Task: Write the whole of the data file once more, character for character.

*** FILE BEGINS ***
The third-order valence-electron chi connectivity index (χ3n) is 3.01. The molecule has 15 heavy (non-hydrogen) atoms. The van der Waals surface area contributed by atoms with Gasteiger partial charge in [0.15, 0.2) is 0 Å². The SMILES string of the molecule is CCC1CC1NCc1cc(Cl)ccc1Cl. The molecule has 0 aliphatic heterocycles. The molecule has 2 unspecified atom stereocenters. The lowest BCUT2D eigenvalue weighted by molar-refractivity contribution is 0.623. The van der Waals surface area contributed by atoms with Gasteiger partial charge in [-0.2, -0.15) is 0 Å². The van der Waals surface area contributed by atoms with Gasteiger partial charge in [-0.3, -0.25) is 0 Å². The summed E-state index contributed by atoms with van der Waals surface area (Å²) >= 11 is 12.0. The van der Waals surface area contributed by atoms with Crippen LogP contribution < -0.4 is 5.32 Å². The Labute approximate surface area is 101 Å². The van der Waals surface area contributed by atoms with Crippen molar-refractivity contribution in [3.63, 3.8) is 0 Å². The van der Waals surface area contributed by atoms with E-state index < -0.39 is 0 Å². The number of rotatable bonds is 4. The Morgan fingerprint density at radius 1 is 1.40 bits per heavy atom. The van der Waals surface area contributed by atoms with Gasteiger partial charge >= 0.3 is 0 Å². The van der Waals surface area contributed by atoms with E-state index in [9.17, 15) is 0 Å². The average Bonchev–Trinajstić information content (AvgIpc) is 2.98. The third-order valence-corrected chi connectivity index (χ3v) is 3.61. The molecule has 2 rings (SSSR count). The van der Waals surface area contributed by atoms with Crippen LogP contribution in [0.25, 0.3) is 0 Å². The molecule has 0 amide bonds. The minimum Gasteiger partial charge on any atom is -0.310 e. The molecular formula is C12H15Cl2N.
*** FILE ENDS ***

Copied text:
The third-order valence-electron chi connectivity index (χ3n) is 3.01. The molecule has 15 heavy (non-hydrogen) atoms. The van der Waals surface area contributed by atoms with Gasteiger partial charge in [0.15, 0.2) is 0 Å². The SMILES string of the molecule is CCC1CC1NCc1cc(Cl)ccc1Cl. The molecule has 0 aliphatic heterocycles. The molecule has 2 unspecified atom stereocenters. The lowest BCUT2D eigenvalue weighted by molar-refractivity contribution is 0.623. The van der Waals surface area contributed by atoms with Gasteiger partial charge in [-0.2, -0.15) is 0 Å². The van der Waals surface area contributed by atoms with Gasteiger partial charge in [-0.3, -0.25) is 0 Å². The summed E-state index contributed by atoms with van der Waals surface area (Å²) >= 11 is 12.0. The van der Waals surface area contributed by atoms with Crippen LogP contribution < -0.4 is 5.32 Å². The Labute approximate surface area is 101 Å². The van der Waals surface area contributed by atoms with Crippen molar-refractivity contribution in [3.63, 3.8) is 0 Å². The van der Waals surface area contributed by atoms with E-state index < -0.39 is 0 Å². The number of rotatable bonds is 4. The Morgan fingerprint density at radius 1 is 1.40 bits per heavy atom. The van der Waals surface area contributed by atoms with Gasteiger partial charge >= 0.3 is 0 Å². The van der Waals surface area contributed by atoms with E-state index in [9.17, 15) is 0 Å². The average Bonchev–Trinajstić information content (AvgIpc) is 2.98. The third-order valence-corrected chi connectivity index (χ3v) is 3.61. The molecule has 2 rings (SSSR count). The van der Waals surface area contributed by atoms with Crippen LogP contribution in [0.25, 0.3) is 0 Å². The molecule has 0 amide bonds. The minimum Gasteiger partial charge on any atom is -0.310 e. The molecular formula is C12H15Cl2N.